Given the tumultuous past year for Lucasfilm, I guess it was probably inevitable: J.J. Abrams, director of The Force Awakens, will return for Star Wars: Episode IX. Abrams will be co-writing with Academy Award winner Chris Terrio, of Argo (That’s Good!) and Batman v Superman (That’s Bad!) fame.
So what does this mean? First, it means we’ll get a competently made film that looks beautiful. Say what you will about Abrams as a creator, but the man knows how to make imagery soar, even if the imagery is hollow or shallow. Abrams is also incredible with casting and mining stellar performances out of his actors, which was on full display in The Force Awakens as it brought Daisy Ridley, Adam Driver, and John Boyega into the mainstream through incredible performances. Abrams also understands how Star Wars is supposed to feel1, which is something even universe creator George Lucas forgot with the prequel trilogy.
That said, it also means we’re in danger of getting a film that flies by the seat of it’s pants. As much as I’ll stump for The Force Awakens, it’s a film that, while it works incredibly well in the moment, the seams are there on full display and the film doesn’t totally work. There was a clear “one draft away” vibe to The Force Awakens that was evident in some of the action beats like the X-Wing trench run or the Rathtar scene. This could easily be alleviated by the Abrams having more time to work on the script for Episode IX, but it’s not as if this is something that’s uncommon in his prior works either. Abrams’ has always had films that tend to push internal logic to the extremes and there is typically a feeling that the script is only used to connect action beats, causing many, if not all, of his films to be hollow.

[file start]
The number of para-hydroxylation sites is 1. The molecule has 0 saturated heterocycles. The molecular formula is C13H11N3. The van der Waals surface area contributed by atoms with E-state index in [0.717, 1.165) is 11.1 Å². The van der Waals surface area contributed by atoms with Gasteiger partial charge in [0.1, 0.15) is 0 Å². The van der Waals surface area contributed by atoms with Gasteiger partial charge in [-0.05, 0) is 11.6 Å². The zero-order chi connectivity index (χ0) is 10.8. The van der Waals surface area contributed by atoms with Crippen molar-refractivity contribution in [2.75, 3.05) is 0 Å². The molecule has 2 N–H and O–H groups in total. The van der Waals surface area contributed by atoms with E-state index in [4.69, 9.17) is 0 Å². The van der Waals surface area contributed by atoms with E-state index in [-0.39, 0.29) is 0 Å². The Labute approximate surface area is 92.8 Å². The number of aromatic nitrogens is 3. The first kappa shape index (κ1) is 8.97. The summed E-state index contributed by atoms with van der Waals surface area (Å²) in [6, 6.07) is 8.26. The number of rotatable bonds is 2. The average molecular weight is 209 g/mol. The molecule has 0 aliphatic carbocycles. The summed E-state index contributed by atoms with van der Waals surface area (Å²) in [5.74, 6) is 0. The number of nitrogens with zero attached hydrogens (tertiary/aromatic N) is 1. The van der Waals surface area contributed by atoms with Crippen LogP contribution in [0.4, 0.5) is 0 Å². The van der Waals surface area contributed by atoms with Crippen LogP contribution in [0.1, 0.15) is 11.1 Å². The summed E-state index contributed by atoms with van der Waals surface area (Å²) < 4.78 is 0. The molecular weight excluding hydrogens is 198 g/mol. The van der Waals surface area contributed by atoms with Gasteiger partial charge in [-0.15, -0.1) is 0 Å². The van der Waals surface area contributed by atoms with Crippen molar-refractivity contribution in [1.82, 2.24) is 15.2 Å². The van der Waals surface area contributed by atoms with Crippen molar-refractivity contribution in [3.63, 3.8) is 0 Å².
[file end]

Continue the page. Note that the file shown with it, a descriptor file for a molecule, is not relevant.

While it would have been cool to see a Guillermo Del Toro or a Alfonso Cuarón Episode IX2, J.J. Abrams makes sense from Lucasfilm’s perspective. He’s a known quantity, he handled a chaotic The Force Awakens production well, and he’ll bring a film that will be loved by most audiences even if we, the online film criticism echochamber, don’t think it was “that good”.
May the Force be with you, J.J. Abrams.